Stefan Koehn, Alan J. Pearce, and Tony Morris
The main purpose of the study was to examine crucial parts of Vealey’s (2001) integrated framework hypothesizing that sport confidence is a mediating variable between sources of sport confidence (including achievement, self-regulation, and social climate) and athletes’ affect in competition. The sample consisted of 386 athletes, who completed the Sources of Sport Confidence Questionnaire, Trait Sport Confidence Inventory, and Dispositional Flow Scale-2. Canonical correlation analysis revealed a confidence-achievement dimension underlying flow. Bias-corrected bootstrap confidence intervals in AMOS 20.0 were used in examining mediation effects between source domains and dispositional flow. Results showed that sport confidence partially mediated the relationship between achievement and self-regulation domains and flow, whereas no significant mediation was found for social climate. On a subscale level, full mediation models emerged for achievement and flow dimensions of challenge–skills balance, clear goals, and concentration on the task at hand.
Imagery Intervention to Increase Flow State and Performance in Competition
Stefan Koehn, Tony Morris, and Anthony P. Watt
The purpose of this study was to examine the effectiveness of an imagery intervention for enhancing the experience of flow state and performance in junior athletes. On the basis of previous results, a tailored imagery script was developed to target critical flow dimensions, namely challenge-skills balance, clear goals, concentration on the task, and sense of control. It was hypothesized that the use of cognitive and motivational imagery would increase specific flow dimensions, which, in turn, would enhance flow state and competition performance. Participants in a single-case, multiple baseline A-B design study were four nationally ranked athletes. Following a 6-week baseline phase monitoring flow state and performance and a 6-week intervention phase using relaxation in conjunction with imagery techniques, three participants showed a sustained increase in flow experiences, and all four participants improved their service performance, groundstroke performance, and ranking-list position.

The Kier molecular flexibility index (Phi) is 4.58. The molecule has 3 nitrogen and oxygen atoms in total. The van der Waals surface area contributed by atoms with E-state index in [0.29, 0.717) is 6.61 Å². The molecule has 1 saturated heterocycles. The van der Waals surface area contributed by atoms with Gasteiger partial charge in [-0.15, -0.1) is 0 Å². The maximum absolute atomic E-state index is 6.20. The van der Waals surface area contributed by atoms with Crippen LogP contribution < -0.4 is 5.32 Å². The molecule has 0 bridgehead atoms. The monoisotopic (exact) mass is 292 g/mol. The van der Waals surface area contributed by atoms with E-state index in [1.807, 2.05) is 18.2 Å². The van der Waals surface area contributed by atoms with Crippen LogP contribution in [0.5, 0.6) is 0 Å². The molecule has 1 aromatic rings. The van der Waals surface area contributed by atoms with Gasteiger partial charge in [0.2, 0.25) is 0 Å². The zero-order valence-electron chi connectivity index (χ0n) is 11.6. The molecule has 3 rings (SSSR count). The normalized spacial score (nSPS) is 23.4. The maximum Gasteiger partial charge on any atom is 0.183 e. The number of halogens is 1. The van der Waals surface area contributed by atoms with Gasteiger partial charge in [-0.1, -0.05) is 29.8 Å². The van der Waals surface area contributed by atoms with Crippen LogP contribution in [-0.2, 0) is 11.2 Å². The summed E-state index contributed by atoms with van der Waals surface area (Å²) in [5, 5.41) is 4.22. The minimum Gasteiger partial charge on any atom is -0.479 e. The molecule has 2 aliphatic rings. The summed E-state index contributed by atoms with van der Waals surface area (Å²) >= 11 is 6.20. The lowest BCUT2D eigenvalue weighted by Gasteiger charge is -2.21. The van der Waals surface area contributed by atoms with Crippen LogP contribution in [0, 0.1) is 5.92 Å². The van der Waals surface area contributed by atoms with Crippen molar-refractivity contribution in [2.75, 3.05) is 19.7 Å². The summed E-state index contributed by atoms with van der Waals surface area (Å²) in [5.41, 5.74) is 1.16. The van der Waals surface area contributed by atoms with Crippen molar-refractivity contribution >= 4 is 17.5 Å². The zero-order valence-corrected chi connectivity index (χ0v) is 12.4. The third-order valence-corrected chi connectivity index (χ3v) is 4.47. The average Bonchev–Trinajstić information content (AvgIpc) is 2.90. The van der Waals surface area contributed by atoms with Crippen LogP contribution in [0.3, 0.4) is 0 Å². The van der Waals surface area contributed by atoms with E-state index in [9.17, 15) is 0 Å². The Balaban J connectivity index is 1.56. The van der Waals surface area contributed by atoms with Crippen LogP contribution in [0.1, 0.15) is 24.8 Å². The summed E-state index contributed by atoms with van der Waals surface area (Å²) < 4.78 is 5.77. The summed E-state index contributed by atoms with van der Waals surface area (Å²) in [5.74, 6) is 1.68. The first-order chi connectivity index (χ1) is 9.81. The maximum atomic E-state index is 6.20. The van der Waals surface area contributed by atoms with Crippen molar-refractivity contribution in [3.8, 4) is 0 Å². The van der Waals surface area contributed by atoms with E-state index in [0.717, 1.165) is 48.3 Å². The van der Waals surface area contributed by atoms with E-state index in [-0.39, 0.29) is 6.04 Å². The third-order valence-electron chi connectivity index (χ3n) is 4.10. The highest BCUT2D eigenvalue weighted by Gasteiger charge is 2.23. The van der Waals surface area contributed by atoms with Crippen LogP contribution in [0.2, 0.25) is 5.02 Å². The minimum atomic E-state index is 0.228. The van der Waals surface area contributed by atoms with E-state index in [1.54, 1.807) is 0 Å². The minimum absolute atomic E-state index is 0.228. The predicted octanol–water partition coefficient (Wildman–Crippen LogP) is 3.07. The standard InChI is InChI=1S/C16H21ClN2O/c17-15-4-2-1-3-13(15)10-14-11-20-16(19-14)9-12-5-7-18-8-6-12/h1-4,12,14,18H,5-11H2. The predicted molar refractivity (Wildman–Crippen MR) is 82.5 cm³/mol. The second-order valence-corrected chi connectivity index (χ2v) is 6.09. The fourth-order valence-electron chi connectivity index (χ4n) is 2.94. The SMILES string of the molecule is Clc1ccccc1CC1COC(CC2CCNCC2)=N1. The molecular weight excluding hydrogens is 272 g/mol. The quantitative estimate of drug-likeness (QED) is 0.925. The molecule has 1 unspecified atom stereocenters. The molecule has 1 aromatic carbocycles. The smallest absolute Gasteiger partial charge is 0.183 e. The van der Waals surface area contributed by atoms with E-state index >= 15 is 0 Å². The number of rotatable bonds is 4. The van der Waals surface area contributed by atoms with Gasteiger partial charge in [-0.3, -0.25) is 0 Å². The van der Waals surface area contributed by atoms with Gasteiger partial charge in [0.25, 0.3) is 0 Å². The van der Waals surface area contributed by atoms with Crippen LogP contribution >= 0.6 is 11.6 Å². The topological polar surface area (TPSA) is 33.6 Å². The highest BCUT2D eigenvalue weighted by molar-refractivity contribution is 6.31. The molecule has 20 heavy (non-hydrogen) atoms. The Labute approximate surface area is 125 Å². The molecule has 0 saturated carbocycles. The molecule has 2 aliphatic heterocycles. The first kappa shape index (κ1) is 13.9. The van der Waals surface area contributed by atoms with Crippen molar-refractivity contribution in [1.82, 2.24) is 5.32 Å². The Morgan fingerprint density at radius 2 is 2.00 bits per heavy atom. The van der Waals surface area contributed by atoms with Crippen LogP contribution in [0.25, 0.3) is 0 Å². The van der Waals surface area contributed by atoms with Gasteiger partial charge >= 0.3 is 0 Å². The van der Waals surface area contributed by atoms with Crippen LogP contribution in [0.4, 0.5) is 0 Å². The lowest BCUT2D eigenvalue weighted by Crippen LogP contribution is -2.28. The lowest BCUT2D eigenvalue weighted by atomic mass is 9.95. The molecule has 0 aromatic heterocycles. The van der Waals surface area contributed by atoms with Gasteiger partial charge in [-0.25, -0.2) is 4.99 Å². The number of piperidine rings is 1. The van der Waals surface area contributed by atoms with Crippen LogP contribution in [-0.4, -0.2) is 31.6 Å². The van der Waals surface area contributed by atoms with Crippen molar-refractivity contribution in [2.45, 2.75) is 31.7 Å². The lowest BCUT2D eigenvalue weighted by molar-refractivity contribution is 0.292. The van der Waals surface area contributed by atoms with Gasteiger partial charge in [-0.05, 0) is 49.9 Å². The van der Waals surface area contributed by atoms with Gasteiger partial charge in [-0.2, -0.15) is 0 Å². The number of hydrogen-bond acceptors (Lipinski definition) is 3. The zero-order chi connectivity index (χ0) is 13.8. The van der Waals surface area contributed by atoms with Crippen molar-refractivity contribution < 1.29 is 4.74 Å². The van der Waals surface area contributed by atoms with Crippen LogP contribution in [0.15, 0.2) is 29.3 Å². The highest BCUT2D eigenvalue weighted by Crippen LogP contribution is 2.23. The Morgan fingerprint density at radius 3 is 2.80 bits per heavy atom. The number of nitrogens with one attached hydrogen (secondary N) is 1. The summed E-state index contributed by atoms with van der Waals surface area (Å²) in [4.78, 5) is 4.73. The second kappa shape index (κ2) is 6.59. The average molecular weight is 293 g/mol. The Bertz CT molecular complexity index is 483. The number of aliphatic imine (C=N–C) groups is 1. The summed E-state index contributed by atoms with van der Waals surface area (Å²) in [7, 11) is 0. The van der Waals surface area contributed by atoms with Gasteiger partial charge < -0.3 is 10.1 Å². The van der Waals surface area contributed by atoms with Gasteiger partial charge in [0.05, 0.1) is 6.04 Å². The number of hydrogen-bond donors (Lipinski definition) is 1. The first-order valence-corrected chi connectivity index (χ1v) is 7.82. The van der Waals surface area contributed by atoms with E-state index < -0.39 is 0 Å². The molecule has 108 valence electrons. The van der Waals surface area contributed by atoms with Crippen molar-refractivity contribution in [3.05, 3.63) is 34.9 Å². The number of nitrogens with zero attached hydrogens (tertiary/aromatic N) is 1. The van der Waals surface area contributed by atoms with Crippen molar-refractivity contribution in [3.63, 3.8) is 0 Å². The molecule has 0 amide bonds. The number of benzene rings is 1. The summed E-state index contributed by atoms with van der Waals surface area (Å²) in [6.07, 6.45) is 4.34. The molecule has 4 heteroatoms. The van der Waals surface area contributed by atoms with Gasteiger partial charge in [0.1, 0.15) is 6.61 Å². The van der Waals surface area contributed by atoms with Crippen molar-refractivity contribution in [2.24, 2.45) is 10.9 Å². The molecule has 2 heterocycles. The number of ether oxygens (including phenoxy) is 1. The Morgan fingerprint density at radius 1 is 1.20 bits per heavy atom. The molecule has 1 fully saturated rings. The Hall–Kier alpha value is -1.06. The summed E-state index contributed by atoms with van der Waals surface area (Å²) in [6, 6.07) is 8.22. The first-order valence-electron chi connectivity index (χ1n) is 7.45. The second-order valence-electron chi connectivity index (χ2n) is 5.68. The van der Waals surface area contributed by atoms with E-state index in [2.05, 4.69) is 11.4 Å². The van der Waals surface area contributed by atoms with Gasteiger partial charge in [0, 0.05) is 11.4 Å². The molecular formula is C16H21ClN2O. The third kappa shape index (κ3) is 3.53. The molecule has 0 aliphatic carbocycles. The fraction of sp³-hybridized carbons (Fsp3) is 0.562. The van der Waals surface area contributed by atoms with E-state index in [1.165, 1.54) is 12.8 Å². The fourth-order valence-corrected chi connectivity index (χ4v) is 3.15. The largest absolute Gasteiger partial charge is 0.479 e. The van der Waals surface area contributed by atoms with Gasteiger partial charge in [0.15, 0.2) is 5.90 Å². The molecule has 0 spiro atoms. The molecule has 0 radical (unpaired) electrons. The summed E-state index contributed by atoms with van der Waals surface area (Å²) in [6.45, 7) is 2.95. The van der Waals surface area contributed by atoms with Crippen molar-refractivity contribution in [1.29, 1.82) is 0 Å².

The Dose–Response Relationship Between Training-Load Measures and Changes in Force–Time Components During a Countermovement Jump in Male Academy Soccer Players